Giving feedback tip three:  Before having the ‘real’ conversations, give the feedback to an independent, third party and ask her to tell you what she heard. Ensure who you talk with will maintain confidentiality. Your organization doesn’t need more gossip.

Giving feedback tip four: Tell someone else about the conversation you need to have, and ask him what he would say. Anyone not emotionally involved in the situation will do a better job than you will. Again, ensure confidentiality.

Giving feedback tip five: Ask the feedback recipient what he heard you say. Asking, “Does that make sense?” is an ineffective question. “Do you have any questions?” isn’t any better.

Giving feedback tip six: Give one to three examples of what the person did or didn’t do, during the conversation. If you don’t have an example, you’re not ready to provide feedback, and anything you say will evoke defensiveness rather than behavior change.

Giving feedback doesn’t have to be so hard. Be so specific that your feedback could be used as driving directions. The purpose of feedback is to be helpful.

Just say it feedback training

 


Give Yourself A Break – You’re Not Supposed to Be Perfect

give yourself a break

Last week had some really, really terrible moments. Our office WIFI went out during a webinar. Not even the phone worked. I took on a commitment I knew I shouldn’t have, and it required too many long nights, flights, and time away from my family. And I self-medicated with chocolate, and possibly coffee cake, and maybe pizza. There’s more, but I don’t want to bore you.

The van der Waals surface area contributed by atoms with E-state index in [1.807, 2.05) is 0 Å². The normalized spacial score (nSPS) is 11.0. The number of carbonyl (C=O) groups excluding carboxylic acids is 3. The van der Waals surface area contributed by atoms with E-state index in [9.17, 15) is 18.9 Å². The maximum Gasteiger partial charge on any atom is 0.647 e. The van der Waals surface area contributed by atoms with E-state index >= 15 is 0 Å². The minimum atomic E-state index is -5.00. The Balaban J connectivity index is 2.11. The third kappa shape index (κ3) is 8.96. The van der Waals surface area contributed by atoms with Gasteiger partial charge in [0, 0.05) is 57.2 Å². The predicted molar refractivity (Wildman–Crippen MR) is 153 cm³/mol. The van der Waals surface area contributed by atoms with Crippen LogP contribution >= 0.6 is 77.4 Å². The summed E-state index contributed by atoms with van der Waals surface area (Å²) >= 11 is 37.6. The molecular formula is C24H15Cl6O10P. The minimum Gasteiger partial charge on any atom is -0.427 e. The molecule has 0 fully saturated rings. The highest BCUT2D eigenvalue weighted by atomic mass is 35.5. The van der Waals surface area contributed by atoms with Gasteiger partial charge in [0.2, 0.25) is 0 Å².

Some days are going to be terrible. It’s so easy to feel like we’re screwing things up and that we are indeed a screw up. Give yourself a break. The thing to know and remember, in the moment, is that you’re not terrible. You’re a human being, doing the best you can.

Here is a list of ways to give yourself a break and as a result, do your best work. I’ll admit, I’m working on doing these things too. Every day, I’m annoyed that I’m not perfect. I want to be a combination of Sheryl Sandberg, Mary Poppins, and Kate Middleton. I’m not. I’m a business owner, working mom, who hasn’t seen the inside of a gym in over a year, and dreams of nights at the Ritz Carlton, by myself.

Nine Way to Give Yourself a Break:

  1. Set realistic deadlines. Set yourself up to win and look good.
  1. Ask yourself, “Do I really want to do this,” before agreeing to any new commitment.
  1. Turn off the alerts on your phone and laptop. You’ll be more focused and get more work done.
  1. Ask for help. If there is someone who can help with a project (and it won’t make you look bad), let them.
  1. Go to bed earlier than you think you need to.
  1. Take a day off. Your company offers vacation time for a reason. People do better work when they take time to relax and rejuvenate.
  1. Take time for yourself, even if it’s 30 minutes.
  1. Drink more water and make sure you eat breakfast and lunch. I’m starting to sound like your mom.